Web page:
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Hundreds rally against contraception mandate at Mo. Capitol

Two rallies in Jefferson City today each called for the repeal of the 2010 Affordable Care Actand for employers to have the right to not provide coverage for birth control.

Several hundred people attended the rally held at the State Capitol, led by several religious leaders.  Maggie Karner with theLutheran Church-Missouri Synodtold the crowd that President Obama’s birth control mandate is an attack on religious freedom.

“This debate is simply about us being forced to pay for products and services that are contrary to our religious beliefs, and we cannot be expected to check our faith at the door," Karner said.

Robert Carlson, the Catholic Archbishop of St. Louis, blasted both the mandate and the president’s compromise that followed, in which insurance companies for religious employers will provide contraceptive services.

“There is no free lunch…these drugs are not free," Carlson said.  "Somebody has to pay for them, and if the insurance company has to provide them, the cost will be passed on to the consumer one way or another.”

The other rally took place at a hotel a few blocks from the Capitol.  It featured Tea Party activists and a number of Republican officeholders.


Meanwhile, legislationthat would bar forced coverage for birth control, abortion, and sterilizationhas received first-round approval in the Missouri Senate.  Democrats spent most of the day blocking the bill, then ended their filibuster shortly before 4:00 p.m.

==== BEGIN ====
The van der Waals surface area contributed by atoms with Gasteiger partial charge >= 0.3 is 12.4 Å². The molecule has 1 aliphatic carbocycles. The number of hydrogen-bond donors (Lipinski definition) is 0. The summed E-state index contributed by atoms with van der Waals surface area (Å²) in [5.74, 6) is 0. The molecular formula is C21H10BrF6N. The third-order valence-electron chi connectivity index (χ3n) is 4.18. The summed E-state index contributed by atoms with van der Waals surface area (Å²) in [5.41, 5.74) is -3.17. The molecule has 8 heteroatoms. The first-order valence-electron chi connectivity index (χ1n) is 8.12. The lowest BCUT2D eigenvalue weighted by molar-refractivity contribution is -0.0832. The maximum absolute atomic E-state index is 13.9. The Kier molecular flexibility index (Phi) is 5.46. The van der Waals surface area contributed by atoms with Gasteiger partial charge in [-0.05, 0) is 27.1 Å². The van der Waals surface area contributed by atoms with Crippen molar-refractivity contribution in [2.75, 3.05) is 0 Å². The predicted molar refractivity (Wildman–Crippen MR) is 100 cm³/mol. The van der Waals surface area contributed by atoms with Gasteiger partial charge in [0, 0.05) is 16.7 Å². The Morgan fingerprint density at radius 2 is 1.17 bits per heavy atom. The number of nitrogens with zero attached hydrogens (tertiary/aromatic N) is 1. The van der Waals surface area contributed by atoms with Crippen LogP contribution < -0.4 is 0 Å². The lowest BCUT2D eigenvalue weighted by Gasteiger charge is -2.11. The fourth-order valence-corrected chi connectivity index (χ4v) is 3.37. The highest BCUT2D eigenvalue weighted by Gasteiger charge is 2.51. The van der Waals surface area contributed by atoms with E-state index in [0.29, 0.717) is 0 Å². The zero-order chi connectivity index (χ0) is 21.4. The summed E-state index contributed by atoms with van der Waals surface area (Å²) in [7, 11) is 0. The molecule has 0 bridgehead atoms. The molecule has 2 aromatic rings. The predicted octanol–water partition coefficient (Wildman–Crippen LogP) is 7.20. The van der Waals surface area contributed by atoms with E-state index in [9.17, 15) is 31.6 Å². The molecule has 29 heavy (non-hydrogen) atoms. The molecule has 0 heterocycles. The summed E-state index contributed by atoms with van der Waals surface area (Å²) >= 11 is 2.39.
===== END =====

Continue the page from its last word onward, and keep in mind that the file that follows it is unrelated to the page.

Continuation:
When the rally at the State Capitol ended, participants who exited from the south side encountered more than a thousand labor union members holding a rallyto oppose legislation that would suspend the prevailing wage law in Joplin and other parts of the state hit by natural disasters.

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Missouri Public Radio State House Reporter Marshall Griffin is a proud alumnus of the University of Mississippi (a.k.a., Ole Miss), and has been in radio for over 20 years, starting out as a deejay. His big break in news came when the first President Bush ordered the invasion of Panama in 1989. Marshall was working the graveyard shift at a rock station, and began ripping news bulletins off the old AP teletype and reading updates between songs. From there on, his radio career turned toward news reporting and anchoring. In 1999, he became the capital bureau chief for Florida's Radio Networks, and in 2003 he became News Director at WFSU-FM/Florida Public Radio. During his time in Tallahassee he covered seven legislative sessions, Governor Jeb Bush's administration, four hurricanes, the Terri Schiavo saga, and the 2000 presidential recount. Before coming to Missouri, he enjoyed a brief stint in the Blue Ridge Mountains, reporting and anchoring for WWNC-AM in Asheville, North Carolina. Marshall lives in Jefferson City with his wife, Julie, their dogs, Max and Mason, and their cat, Honey.